Still, I did not feel very satisfied with proof-of-stake at this time (despite Vitalik telling me a couple of times that he thinks “proof-of-stake is the future”) because I was really in love with proof-of-work. So during the summer I mostly worked on proof-of-work problems (ASIC-hard PoW, security sharing between PoW Chains via “Proofs-of-Proof-of-Work”, neither to completion). But I did suggest the use of security deposits to a couple of contract developers on a couple of different occasions. This planted the seed for insights made on the fateful post-Ethereum-meetup night of September 11th 2014 (kudos to Stephan Tual for organizing + getting me to that event!).
Ethan Buchman and I stayed up late talking about proof-of-stake at the “hacker” instead of the “party” section of Amir Taaki’s squat in London. I connected the dots and internalized the power of security deposits for proof-of-stake. This was the night that I became convinced that PoS would work, and that making it work would be a huge amount of fun. It was also the first time I experienced the surprising size of the PoS design space, through long arguments about attacks and possible protocol responses.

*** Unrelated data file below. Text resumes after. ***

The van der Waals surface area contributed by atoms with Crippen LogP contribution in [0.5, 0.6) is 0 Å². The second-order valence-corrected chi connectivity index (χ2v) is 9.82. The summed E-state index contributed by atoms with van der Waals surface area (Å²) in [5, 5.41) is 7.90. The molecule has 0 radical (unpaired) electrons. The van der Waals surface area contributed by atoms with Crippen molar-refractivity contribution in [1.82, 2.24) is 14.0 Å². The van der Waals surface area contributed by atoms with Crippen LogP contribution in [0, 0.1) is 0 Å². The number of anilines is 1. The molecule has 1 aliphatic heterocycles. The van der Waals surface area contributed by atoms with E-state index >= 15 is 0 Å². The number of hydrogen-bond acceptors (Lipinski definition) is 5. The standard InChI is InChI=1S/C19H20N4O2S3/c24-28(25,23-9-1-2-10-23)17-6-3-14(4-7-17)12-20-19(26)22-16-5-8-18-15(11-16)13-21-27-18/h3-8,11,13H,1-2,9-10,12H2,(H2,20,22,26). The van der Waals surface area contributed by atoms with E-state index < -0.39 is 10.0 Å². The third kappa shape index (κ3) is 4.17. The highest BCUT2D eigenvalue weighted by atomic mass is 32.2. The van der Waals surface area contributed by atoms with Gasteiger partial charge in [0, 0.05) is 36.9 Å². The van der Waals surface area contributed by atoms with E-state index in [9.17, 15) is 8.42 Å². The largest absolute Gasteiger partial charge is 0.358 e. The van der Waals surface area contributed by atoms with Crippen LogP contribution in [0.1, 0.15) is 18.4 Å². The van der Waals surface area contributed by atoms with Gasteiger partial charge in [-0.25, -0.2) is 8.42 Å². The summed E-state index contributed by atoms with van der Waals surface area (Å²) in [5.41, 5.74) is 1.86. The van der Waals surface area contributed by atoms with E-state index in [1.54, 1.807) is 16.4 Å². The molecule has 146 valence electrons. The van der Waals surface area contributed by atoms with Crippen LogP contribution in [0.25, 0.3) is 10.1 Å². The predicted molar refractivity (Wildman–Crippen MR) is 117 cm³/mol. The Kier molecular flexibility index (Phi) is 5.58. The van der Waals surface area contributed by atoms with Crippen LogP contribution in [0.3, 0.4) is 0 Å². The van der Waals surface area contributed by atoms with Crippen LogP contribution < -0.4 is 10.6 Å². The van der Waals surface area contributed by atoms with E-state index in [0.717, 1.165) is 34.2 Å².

Since the early morning of September 12th, 2014 I have firmly advocated (to everyone who would listen) that blockchains move to PoS because it would be more secure. Amir Taaki was unimpressed by my enthusiasm for proof-of-stake. At least Ethan and I were having the best time.
The use of security deposits always significantly leveraged slasher’s effectiveness. Instead of forgoing some profit X, a provably faulty node would lose a security deposit (imagined to be on the order of size X/r) on which the block reward X was to be paid as interest (at rate r).
You place a deposit to play, and if you play nice you make a small return on your deposit, but if you play mean you lose your deposit. It feels economically ideal, and it’s so programmable.
Adding deposits to slasher meant that the nothing at stake problem was officially solved.
At least, I had made up my mind that it was solved to the point where we could no longer understand why anyone would want to build a proof-of-stake system without security deposits, for fear of nothing-at-stake problems.
Also on September 12th, 2014 I met Pink Penguin for the first time, due to an introduction from Stephan Tual. I breathlessly recounted my PoS insights made the night before. And after I respectfully declined a job from from Eris Industries (now Monax) that week, Pink Penguin began sponsoring this research! (Thanks ❤!!)
At this point in the story I was unaware of the other, multiple independent discoveries of the use of security deposits in proof-of-stake systems made by Jae Kwon, Dominic Williams, and Nick Williamson.
Stay tuned… the next chapter is about the central role that ideas from game theory played in setting the design goals that led to Casper!